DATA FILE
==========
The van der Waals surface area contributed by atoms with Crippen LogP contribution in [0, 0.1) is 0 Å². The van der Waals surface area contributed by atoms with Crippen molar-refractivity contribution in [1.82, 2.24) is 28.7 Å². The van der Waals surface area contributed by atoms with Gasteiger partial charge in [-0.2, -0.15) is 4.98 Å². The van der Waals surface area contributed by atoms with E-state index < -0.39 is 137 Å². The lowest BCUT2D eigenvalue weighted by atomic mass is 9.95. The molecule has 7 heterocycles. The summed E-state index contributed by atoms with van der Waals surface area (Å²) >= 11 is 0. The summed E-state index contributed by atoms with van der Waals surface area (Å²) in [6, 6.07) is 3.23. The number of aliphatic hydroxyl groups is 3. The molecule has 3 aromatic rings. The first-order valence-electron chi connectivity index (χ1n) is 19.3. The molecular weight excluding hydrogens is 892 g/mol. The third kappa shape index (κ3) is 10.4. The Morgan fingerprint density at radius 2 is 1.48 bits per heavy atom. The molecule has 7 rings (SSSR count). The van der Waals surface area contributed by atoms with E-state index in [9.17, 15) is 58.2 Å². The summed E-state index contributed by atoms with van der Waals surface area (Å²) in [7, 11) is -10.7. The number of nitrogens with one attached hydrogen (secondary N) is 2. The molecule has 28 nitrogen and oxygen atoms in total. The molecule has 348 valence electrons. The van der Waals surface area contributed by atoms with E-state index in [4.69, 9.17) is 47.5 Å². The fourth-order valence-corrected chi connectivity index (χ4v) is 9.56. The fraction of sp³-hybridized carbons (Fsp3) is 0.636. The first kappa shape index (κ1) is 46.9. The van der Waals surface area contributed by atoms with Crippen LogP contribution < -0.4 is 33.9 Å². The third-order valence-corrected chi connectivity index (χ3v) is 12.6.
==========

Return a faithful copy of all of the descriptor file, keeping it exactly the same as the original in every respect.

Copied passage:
The van der Waals surface area contributed by atoms with Crippen LogP contribution in [0, 0.1) is 0 Å². The van der Waals surface area contributed by atoms with Crippen molar-refractivity contribution in [1.82, 2.24) is 28.7 Å². The van der Waals surface area contributed by atoms with Gasteiger partial charge in [-0.2, -0.15) is 4.98 Å². The van der Waals surface area contributed by atoms with E-state index < -0.39 is 137 Å². The lowest BCUT2D eigenvalue weighted by atomic mass is 9.95. The molecule has 7 heterocycles. The summed E-state index contributed by atoms with van der Waals surface area (Å²) >= 11 is 0. The summed E-state index contributed by atoms with van der Waals surface area (Å²) in [6, 6.07) is 3.23. The number of aliphatic hydroxyl groups is 3. The molecule has 3 aromatic rings. The first-order valence-electron chi connectivity index (χ1n) is 19.3. The molecular weight excluding hydrogens is 892 g/mol. The third kappa shape index (κ3) is 10.4. The Morgan fingerprint density at radius 2 is 1.48 bits per heavy atom. The molecule has 7 rings (SSSR count). The van der Waals surface area contributed by atoms with E-state index in [9.17, 15) is 58.2 Å². The summed E-state index contributed by atoms with van der Waals surface area (Å²) in [7, 11) is -10.7. The number of nitrogens with one attached hydrogen (secondary N) is 2. The molecule has 28 nitrogen and oxygen atoms in total. The molecule has 348 valence electrons. The van der Waals surface area contributed by atoms with E-state index in [4.69, 9.17) is 47.5 Å². The fourth-order valence-corrected chi connectivity index (χ4v) is 9.56. The fraction of sp³-hybridized carbons (Fsp3) is 0.636. The first kappa shape index (κ1) is 46.9. The van der Waals surface area contributed by atoms with Crippen LogP contribution < -0.4 is 33.9 Å². The third-order valence-corrected chi connectivity index (χ3v) is 12.6.